Situated on the Navajo Nation, this 730 s/f home was designed and built by the University of Utah’s DesignBuildBLUFF, and there’s a lot to learn from it. As designers of passive, net zero homes in the harsh climate of northern Utah, we appreciate the challenges faced by the Badger Springs design team, as they tackled extreme temperatures, strong winds, and the desire to build something repeatable.

Affordable and Repeatable Badger Springs wasn’t just a one-off project to show off some cool architectural designs. Rather, it was a study in affordability, and sought to design a home that could be built by any home builder. The open floor plan is one of the keys for making this a repeatable design, since it has a simple main structure, and easily customizable interior. The materials are easily sourced, and the construction methods can easily be repeated.

Reclaimed Materials Elements both inside and outside the home were built using reclaimed materials. Interior finishes, for example, include salvaged slats that even include reclaimed wood from bleacher seating from an old baseball diamond.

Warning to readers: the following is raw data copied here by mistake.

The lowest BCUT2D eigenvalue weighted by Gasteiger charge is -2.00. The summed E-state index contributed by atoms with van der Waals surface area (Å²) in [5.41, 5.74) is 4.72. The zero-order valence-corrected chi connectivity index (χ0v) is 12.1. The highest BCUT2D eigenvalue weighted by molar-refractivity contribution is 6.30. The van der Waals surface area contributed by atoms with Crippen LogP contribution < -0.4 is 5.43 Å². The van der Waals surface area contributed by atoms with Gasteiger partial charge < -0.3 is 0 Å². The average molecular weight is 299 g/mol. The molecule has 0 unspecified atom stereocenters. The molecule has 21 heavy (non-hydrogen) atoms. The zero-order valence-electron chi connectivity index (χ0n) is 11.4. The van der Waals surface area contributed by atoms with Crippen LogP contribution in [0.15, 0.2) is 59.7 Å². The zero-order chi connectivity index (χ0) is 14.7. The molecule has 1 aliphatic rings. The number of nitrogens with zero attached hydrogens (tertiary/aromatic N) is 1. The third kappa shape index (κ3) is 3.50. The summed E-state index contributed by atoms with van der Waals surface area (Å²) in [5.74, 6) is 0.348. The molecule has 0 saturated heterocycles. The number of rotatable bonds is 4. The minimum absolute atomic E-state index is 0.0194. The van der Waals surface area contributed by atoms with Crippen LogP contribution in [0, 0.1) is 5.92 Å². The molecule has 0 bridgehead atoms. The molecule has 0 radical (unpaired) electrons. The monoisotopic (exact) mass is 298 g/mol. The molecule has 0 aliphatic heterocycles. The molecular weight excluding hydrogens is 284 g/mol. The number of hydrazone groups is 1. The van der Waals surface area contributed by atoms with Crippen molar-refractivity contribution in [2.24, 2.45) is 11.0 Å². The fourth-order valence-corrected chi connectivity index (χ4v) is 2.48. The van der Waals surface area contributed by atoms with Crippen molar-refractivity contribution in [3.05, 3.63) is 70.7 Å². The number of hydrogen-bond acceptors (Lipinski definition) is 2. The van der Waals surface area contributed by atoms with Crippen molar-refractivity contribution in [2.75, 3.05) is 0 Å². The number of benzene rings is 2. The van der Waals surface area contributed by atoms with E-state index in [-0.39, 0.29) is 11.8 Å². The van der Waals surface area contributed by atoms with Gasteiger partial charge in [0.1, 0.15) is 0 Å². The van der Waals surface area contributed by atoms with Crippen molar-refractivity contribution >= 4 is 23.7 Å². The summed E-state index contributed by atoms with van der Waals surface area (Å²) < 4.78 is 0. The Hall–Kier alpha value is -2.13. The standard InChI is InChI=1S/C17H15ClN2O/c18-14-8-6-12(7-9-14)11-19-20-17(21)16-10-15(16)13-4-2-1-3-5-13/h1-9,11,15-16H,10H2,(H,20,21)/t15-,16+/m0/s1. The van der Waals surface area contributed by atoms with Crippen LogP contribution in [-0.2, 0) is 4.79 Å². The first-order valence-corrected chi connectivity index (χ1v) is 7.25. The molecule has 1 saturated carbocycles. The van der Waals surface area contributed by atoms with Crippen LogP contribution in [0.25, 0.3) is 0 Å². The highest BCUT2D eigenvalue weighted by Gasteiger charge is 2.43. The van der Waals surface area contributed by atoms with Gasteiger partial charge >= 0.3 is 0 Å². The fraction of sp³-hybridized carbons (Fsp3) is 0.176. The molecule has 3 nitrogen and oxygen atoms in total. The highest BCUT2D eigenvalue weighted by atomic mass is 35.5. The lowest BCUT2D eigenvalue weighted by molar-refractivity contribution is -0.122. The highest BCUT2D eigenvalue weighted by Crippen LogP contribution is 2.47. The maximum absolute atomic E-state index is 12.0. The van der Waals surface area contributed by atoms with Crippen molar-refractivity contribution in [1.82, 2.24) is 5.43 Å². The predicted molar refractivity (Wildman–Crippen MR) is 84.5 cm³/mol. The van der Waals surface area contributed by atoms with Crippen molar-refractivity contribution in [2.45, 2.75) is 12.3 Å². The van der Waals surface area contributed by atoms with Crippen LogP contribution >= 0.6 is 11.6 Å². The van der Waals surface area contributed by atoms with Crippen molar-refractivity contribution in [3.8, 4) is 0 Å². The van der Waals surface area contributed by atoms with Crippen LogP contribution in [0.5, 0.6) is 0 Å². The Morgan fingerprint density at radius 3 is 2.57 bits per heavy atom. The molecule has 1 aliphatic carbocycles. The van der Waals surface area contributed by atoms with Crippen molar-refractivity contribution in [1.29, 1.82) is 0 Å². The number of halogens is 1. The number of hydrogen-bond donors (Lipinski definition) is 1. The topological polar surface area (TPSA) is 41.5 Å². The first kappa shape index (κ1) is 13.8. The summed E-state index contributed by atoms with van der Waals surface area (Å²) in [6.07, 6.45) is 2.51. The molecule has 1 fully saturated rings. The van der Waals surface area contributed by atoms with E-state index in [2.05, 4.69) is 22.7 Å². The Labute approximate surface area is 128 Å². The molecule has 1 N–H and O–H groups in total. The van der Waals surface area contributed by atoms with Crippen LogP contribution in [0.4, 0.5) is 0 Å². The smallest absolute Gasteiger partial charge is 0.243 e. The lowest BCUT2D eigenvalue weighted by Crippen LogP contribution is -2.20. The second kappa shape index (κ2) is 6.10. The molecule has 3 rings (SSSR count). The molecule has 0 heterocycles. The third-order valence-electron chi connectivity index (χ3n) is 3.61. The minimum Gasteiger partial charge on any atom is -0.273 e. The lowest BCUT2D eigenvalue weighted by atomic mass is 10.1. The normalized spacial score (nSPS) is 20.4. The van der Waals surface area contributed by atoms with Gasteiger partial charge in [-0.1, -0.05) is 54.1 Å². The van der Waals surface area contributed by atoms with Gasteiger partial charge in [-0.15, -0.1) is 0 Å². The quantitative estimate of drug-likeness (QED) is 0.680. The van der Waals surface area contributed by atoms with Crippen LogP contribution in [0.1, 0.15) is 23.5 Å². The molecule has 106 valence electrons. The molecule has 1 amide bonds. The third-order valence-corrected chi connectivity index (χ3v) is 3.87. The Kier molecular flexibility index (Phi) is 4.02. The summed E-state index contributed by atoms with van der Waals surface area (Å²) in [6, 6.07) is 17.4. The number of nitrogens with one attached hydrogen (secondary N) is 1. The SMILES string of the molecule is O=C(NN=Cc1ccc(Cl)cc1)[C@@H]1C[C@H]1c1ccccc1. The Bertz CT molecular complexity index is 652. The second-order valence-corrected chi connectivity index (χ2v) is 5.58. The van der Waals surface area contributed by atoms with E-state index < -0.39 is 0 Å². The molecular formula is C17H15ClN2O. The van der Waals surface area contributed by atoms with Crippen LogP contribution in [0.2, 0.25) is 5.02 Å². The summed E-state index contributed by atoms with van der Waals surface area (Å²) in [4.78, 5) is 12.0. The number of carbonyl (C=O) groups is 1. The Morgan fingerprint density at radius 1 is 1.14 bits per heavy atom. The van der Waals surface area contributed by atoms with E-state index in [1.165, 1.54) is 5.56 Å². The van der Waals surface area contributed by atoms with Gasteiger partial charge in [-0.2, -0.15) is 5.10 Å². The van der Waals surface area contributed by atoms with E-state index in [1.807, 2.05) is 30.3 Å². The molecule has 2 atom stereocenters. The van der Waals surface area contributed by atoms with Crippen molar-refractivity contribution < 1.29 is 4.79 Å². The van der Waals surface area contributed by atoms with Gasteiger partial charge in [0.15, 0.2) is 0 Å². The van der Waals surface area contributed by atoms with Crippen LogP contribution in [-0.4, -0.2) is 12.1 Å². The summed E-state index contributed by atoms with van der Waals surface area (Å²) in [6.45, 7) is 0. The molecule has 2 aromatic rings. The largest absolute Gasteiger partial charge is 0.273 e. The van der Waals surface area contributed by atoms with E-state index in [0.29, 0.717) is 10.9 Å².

Strategic Overhangs One of the most striking features of the home is the large overhang around the main window, designed to reduce the harsh sunlight entering the home during blistering summer days. A large overhang on the eastern side of the home has also been exaggerated to protect the porch and entryway from prevailing winds.

We are constantly on the lookout for innovation, and this thoughtful, passive house caught our eye recently because of how it tackled some key problems in home design. Every home site and community faces its own challenges, and the design of the home should consider those. It’s inspiring to see such thoughtful, deliberate design decisions.

Thermal Mass Concrete Floors Using exposed concrete floors allows this passive house to take advantage of concrete’s excellent thermal properties, turning them into a thermal mass. Thermal mass is a material’s resistance to change in temperature, and objects with high thermal mass absorb and retain heat. This means that the floors absorb heat when it needs to, and then radiates it out when the temperatures drop, maintaining a more constant temperature in the home.